We also ordered a plate of chicken Quesadilla which was excellent, and the extra nourishment gave us more energy that allowed us to walk around the West Village for another three hours. The funny thing about our visit to La Palapa was that we started our day eating such healthy and organic food: egg salad without mayonnaise on whole wheat bread, oatmeal and fruit salad. But we always come back to places like this.

Saturday, March 14, 2009

Fish and Cookies

Max Fish on Ludlow Street. At night, it's a crowded bar. At day, it seemed more like a neighborhood garage sale. Folks selling their clothes for cheap (I bought a $3 blue dress that looked pretty good in the dark until I brought it home to find tiny holes), and $3 whiskey on Saturdays and $3 wines on Sundays until 10 pm. The oddest sight was looking in through the window and seeing a young girl probably not older than eight years of age sitting at the bar. Well, that's curious, we thought. But then again this is New York.

When we walked into the bar, we saw she was selling homemade cookies. She sat so comfortably on the bar stool like it was her neighborhood bar, glancing over at the used Mac makeup next to her that someone else was selling. Are the days when kids sell cookies in front of the grocery stores gone?

Thursday, March 12, 2009

Wisdom & Knowledge Shall be the Stability of Thy Times

The Rockefeller Center is great for two reasons: Our Christmas day and Art Deco.

Sunday, March 8, 2009

A Taste of Old New York

Last Saturday we headed to the Lower East Side to get our bagel fix at Russ and Daughters. They've been selling lox, caviar, and herring from its same landmark Lower East Side location since 1914. Don't dare call this place a deli! Russ and Daughters is one of the last standing appetizing shops in NYC (at one point there were about 30 appetizing shops in the Lower East Side). According to Jewish dietary laws, meat and dairy can't be eaten or sold together. So deli shops are supposed to sell just meat, and appetizing shops sell fish and dairy (along with other things like sweets), which is why lox, bagel and cream cheese are the epitome of appetizing.

They also sell specialty items like Whitefish and Baked Salmon Salad. Their egg salad looked excellent.

Everything looked so good and so fresh here, we wanted it all!

And across the aisle from the fish/bagel/cream cheese section is their equally tempting sweets section - homemade chocolate, babka, rugelach, macaroons, chocolate jelly grahams, jelly bars and marshmallow twists, and a variety of Halvah. Again, we wanted it all but we narrowed in on the cinnamon babka. This layered dairy-free Jewish cake was so good that the loaf didn't last very long in our home. It was sweet but not overly sweet and there were these wonderful chewy cinnamon pieces evenly distributed throughout. Just phenomenal. Craving it as I'm typing this.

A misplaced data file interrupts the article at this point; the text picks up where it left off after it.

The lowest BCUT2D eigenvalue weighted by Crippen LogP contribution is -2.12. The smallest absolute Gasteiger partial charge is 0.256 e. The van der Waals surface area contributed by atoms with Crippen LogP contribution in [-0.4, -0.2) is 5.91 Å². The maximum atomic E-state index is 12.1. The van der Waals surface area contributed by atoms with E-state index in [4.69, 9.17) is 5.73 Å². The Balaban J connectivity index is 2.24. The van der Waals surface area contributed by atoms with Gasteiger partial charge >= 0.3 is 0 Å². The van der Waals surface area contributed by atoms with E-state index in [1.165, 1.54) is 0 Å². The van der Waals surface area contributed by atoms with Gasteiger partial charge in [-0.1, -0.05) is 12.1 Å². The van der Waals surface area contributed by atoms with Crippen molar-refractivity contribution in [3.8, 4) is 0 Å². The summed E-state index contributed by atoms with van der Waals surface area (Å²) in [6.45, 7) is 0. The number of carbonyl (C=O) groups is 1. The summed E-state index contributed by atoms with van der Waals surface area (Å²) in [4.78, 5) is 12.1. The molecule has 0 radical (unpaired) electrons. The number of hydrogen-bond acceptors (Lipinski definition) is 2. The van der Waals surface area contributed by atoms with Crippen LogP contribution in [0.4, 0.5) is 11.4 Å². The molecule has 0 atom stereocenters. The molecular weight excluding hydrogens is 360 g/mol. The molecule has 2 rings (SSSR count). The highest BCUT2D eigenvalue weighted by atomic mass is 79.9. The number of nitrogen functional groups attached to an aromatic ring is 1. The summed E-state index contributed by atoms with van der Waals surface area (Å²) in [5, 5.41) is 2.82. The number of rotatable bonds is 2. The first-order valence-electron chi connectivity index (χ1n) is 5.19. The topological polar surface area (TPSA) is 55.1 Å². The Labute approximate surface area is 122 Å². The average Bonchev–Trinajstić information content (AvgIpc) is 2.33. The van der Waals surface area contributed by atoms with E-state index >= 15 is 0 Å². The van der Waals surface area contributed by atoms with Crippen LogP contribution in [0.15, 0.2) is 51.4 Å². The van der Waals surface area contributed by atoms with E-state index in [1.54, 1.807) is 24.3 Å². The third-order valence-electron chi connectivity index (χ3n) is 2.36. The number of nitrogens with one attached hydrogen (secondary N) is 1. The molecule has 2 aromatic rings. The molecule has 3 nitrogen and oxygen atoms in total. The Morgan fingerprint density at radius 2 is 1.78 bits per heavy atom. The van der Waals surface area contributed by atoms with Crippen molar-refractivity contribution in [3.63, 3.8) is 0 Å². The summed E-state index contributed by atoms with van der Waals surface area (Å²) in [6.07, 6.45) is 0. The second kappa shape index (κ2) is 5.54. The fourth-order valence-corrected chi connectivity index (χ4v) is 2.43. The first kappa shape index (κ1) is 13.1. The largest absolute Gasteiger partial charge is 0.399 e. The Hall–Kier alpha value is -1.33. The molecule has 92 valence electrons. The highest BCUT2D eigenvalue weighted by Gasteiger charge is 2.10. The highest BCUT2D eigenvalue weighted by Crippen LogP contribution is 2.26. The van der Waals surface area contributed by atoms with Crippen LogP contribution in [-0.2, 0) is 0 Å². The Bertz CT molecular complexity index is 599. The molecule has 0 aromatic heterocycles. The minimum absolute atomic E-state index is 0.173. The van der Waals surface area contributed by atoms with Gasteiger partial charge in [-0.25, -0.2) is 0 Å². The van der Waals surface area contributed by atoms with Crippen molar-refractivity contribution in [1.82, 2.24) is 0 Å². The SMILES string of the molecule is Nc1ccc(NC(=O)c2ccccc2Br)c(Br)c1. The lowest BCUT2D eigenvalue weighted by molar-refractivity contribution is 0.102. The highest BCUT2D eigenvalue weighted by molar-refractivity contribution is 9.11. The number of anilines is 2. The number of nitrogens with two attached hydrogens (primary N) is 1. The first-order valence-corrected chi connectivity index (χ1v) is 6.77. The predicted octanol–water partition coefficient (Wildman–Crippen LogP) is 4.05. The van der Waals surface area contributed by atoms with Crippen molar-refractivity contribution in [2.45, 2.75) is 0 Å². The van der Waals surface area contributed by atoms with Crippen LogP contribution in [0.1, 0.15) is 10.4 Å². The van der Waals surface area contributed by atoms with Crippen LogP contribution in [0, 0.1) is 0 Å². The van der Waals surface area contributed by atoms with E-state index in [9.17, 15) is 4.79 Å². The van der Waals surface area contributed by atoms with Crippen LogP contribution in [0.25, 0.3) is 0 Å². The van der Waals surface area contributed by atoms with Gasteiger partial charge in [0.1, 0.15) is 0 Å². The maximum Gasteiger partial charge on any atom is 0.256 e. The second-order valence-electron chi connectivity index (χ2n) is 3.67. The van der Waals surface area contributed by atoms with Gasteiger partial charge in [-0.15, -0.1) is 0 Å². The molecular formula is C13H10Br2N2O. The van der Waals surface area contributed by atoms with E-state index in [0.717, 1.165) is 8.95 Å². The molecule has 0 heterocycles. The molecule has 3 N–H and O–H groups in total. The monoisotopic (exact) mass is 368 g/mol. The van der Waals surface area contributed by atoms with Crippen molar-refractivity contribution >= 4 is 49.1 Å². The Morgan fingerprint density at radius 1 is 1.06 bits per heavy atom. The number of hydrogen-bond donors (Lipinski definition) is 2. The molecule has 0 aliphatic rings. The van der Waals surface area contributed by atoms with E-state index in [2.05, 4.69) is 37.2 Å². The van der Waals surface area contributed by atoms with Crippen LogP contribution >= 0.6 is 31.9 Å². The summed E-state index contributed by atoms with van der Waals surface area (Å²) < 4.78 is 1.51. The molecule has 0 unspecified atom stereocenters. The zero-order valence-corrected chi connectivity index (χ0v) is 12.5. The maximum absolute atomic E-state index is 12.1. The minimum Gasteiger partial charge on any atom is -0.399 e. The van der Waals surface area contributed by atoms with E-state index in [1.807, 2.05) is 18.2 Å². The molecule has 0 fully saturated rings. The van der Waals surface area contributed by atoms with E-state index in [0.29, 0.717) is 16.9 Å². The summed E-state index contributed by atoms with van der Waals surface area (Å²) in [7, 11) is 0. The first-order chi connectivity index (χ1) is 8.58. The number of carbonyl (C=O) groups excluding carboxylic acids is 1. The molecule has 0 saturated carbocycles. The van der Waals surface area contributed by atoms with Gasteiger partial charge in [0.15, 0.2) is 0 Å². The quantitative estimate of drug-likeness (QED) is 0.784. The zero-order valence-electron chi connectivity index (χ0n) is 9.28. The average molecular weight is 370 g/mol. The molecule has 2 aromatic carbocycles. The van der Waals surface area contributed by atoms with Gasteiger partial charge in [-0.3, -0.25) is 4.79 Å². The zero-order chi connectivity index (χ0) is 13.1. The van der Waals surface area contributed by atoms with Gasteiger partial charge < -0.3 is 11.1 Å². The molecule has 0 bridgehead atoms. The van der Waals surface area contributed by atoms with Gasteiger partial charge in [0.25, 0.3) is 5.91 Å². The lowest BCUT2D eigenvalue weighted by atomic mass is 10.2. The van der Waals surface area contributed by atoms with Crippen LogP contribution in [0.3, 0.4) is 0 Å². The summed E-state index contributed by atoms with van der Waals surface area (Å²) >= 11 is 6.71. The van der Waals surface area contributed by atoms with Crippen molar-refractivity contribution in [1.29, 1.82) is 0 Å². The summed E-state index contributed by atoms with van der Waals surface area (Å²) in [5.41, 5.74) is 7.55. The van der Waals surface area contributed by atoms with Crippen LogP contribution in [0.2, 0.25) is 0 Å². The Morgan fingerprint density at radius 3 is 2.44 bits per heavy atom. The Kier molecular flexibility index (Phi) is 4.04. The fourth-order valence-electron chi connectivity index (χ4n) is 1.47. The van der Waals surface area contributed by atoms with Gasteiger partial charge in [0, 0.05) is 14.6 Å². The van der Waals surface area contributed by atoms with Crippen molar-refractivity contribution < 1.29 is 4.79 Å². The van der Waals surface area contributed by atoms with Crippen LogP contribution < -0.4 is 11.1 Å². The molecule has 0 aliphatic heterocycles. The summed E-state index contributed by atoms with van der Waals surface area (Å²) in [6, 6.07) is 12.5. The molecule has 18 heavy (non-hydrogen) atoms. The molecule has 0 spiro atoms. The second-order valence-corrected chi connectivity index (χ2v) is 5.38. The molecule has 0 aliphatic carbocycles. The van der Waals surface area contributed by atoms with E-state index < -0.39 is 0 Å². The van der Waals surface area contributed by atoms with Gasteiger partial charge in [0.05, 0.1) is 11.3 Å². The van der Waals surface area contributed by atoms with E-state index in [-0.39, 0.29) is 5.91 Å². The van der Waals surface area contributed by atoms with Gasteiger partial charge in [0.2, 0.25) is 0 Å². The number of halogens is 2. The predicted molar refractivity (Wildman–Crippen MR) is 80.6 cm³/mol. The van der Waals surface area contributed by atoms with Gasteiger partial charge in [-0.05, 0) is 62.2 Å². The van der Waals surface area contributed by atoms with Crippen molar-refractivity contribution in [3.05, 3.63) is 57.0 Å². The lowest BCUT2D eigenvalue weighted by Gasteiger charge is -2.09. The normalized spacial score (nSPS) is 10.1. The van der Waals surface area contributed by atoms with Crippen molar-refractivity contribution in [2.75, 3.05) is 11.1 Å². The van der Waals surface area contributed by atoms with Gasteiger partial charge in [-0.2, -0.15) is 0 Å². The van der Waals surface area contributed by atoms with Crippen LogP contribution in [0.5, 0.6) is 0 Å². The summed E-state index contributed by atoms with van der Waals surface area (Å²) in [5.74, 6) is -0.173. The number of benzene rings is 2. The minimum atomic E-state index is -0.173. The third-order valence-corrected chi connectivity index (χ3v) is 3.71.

They also sell dried fruit like Gooseberries and Medjool dates. We took home a bag of Turkish Apricots. What's great is they don't contain preservatives or added sugar. We think our moms will be getting a few bags of these.

Another great thing about Russ and Daughters aside from their high-quality food is that it's impeccably clean and retains the old school neighborhood feel. The many workers wearing their traditional white jackets and crammed into this tiny store are friendly and quick. The shop is pretty small and gets crowded very fast, which is a small price to pay for quality goods.

Last Sunday was the day of the snowstorm and it was cold. And we were apparently the only insane people willing to eat outside on Russ and Daughter's one bench in front of their store. It was a mighty challenge trying to eat with your gloves - you get the cream cheese all over them. You take off your gloves and your fingers quickly get frozen. But we're glad to know we acted as free advertisement for them - everyone that walked by the bench could not stop staring at us shoving our faces while cream cheese smeared all over our lips, chins, and nose.

Russ and Daughters is run by the fourth generation of the Joel Russ family, which is amazing because the statistic is that supposedly less than 2% of family businesses make it to the fourth generation. So on a street where giants like Whole Foods have marked its territory (a street once filled with small family-owned shops), it makes the existence of a place like Russ and Daughters all the more significant and essential to a city as diverse and historic as New York City. Sure, Whole Foods also sells lox, bagels, and cream cheese, but you can't even compare the two (that would be as absurd as comparing your mom's homemade soup to a can you buy at Safeway).

Although they're deeply rooted in tradition, one very modern thing about Russ and Daughters is their great website. Normally, store or restaurant websites are terrible - there's usually either too little information or too much nonsense you don't need, cluttered with very bad visuals and cheezy background music. Russ and Daughters is a fine example of how a website should be - containing a comprehensive list of everything they sell (in a uncluttered and easy to navigate way), and they even have a blog and a great page called Yiddishism.